Israel Folau’s sacking isn’t about “freedoms”, it’s about contract – and that matters for nurses and midwives
The pending termination of Israel Folau’s contract over offensive comments is a straightforward contractual matter, according to a leading lawyer, and nothing else. The concept holds true for the conduct of nurses and midwives.
According to lawyer Michael Bradley, it has been “unsurprising” that Israel Folau’s pre-eminent sacking has been linked to allegations of restrictions on freedom of speech, “given how fraught the whole issue of freedom of speech and religion has become”.
Speaking to Lawyers Weekly, Bradley explains that this simply should not be the case.
“Folau is a contracted employee with clearly understood obligations which exist specifically to ensure that Rugby Australia’s people behave in accordance with the organisation’s values. One of their values is inclusiveness. Folau’s conduct contradicts it, Bradley argues.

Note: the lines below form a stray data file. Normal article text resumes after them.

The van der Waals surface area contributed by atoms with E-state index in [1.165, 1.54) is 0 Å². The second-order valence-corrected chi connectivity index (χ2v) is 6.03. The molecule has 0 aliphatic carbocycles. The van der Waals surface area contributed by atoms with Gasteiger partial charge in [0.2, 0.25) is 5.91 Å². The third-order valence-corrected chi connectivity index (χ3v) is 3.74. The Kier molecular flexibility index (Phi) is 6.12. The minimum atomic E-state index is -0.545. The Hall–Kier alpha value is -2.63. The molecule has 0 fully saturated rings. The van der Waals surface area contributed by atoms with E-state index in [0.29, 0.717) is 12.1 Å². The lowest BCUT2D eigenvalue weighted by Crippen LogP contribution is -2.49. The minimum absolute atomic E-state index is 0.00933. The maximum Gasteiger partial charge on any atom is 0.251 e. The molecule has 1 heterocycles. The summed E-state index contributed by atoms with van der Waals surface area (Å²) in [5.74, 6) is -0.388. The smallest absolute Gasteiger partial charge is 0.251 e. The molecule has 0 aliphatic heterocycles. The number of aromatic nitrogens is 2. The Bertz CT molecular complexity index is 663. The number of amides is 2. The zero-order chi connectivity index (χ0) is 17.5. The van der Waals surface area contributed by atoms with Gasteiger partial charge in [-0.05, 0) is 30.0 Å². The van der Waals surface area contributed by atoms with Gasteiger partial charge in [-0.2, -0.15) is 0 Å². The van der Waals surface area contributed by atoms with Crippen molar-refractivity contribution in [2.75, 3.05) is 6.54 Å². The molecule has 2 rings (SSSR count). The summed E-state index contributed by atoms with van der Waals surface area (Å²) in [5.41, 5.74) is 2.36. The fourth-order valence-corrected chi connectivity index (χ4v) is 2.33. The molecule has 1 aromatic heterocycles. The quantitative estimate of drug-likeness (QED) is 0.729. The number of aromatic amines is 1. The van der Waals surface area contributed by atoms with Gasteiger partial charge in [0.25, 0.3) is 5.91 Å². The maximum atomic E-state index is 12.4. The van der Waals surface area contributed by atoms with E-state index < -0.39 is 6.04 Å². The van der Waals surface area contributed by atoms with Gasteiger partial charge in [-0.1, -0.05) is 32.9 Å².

“Rugby Australia is entitled to act on his contractual breach and, more importantly, it has no obligation to compromise its values by continuing to employ a person who refuses to abide by them. It’s a straightforward matter, and there’s no basis for trying to make it something else”.
Like Folau, nurses and midwives are obligated to conduct themselves in a certain manner. Whether it be due to their professional obligations, enterprise agreements or employee codes of conduct, all staff are required to act in a manner consistent with the values of their employer and their profession.
This means that nurses and midwives need to uphold certain ideals both at work and outside of it, regardless of their personal beliefs. This has wide-ranging implications on a number of issues from opinions on vaccinations and various health practices, to views on inclusivity and diversity.
This is important not only for current employment, but also in regards to continued registration as a health professional.